This first issue has more bang for your buck than most first issues normally get by honestly living up to the triple length promise in the solicitations. It does this by giving readers a narrative through-line and the equivalent of the first three chapters of an epic tale. Writer Matt Fraction also focuses on providing equal amounts of set up in each section of this issue. Meaning that no one who reads this issue will ever be able to argue that they lost the plot at any point. Also Fraction seems to draw inspiration from a variety of pulp novel characters such as Doc Savage (Doc Savage Magazine [March 1933]) and The Domino Lady (Saucy Romantic Adventures [May 1936]). However, Fraction does so with both enough originality and modernity to not come off as trite, or lacking in any kind of diversity. And those are just the characters readers get an introduction to in the first section.
The visuals artist Terry Dodson and inker & colorist Rachel Dodson provide are dynamic yet poster worthy. For those unfamiliar with their interior work, think old circus poster design and line work meets modern sequential art and coloring. This unique visual style works with the fantastical of the pulp elements while allowing for the more realistic ground moments. Although said moments still have an air of the fantastical with designs of certain ‘real world’ rooms looking more elaborate than they normally should. This is especially true of the first room we see in the second section of this issue. As for the colors, they seemingly range from all over of the color spectrum. Yet, if one looks closely, one can see that the palette is a rather simple one with a complex execution.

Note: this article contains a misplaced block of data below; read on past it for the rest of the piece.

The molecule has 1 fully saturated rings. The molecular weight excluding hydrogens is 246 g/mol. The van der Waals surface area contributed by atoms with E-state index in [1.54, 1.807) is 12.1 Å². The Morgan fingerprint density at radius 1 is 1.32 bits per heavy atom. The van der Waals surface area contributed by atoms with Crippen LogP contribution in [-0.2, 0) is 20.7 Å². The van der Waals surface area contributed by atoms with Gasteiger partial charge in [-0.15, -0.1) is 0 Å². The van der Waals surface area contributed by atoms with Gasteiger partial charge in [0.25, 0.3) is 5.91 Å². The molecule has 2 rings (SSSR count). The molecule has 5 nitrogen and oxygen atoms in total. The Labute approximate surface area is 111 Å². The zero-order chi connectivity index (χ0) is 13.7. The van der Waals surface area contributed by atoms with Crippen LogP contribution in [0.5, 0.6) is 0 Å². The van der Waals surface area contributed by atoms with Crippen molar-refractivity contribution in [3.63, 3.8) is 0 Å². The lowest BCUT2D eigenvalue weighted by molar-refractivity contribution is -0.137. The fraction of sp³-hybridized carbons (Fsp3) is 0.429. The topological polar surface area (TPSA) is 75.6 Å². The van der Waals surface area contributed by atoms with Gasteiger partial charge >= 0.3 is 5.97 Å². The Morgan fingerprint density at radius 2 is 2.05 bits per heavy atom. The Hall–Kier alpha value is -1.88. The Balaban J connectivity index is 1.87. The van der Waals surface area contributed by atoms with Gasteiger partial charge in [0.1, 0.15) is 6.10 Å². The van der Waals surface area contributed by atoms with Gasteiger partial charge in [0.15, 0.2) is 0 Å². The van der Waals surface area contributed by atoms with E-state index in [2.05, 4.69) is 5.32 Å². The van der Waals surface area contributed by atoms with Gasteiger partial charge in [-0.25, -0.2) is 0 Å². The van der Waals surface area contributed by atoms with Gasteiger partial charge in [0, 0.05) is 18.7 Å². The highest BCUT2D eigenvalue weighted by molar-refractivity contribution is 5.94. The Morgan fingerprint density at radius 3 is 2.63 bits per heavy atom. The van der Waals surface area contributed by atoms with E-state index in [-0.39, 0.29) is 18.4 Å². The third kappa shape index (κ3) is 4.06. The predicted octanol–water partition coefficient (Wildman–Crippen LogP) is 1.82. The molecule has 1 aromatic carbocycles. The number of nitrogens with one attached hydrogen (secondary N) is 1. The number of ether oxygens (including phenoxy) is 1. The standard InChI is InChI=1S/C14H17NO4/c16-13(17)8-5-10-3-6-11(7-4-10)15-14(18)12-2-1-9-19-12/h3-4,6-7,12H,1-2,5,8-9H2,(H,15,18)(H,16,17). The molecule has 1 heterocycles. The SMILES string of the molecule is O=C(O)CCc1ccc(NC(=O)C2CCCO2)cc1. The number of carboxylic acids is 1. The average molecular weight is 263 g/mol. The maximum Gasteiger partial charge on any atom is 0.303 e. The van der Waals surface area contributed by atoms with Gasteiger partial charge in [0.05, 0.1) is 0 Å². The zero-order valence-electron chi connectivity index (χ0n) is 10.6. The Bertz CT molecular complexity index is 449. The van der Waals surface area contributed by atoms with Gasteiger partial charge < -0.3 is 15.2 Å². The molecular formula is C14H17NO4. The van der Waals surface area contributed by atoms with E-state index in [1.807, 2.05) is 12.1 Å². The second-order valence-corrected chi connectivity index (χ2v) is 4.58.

The lettering by Clayton Cowles has some interesting moments stylistically. One such moment comes during section two with some different coloring of text bubbles to possibly suggest strength of relationships. Another moment occurs in section three with some transparent word balloons. Either way it is a brief bit that actually adds to the narrative experience and that particular characterization.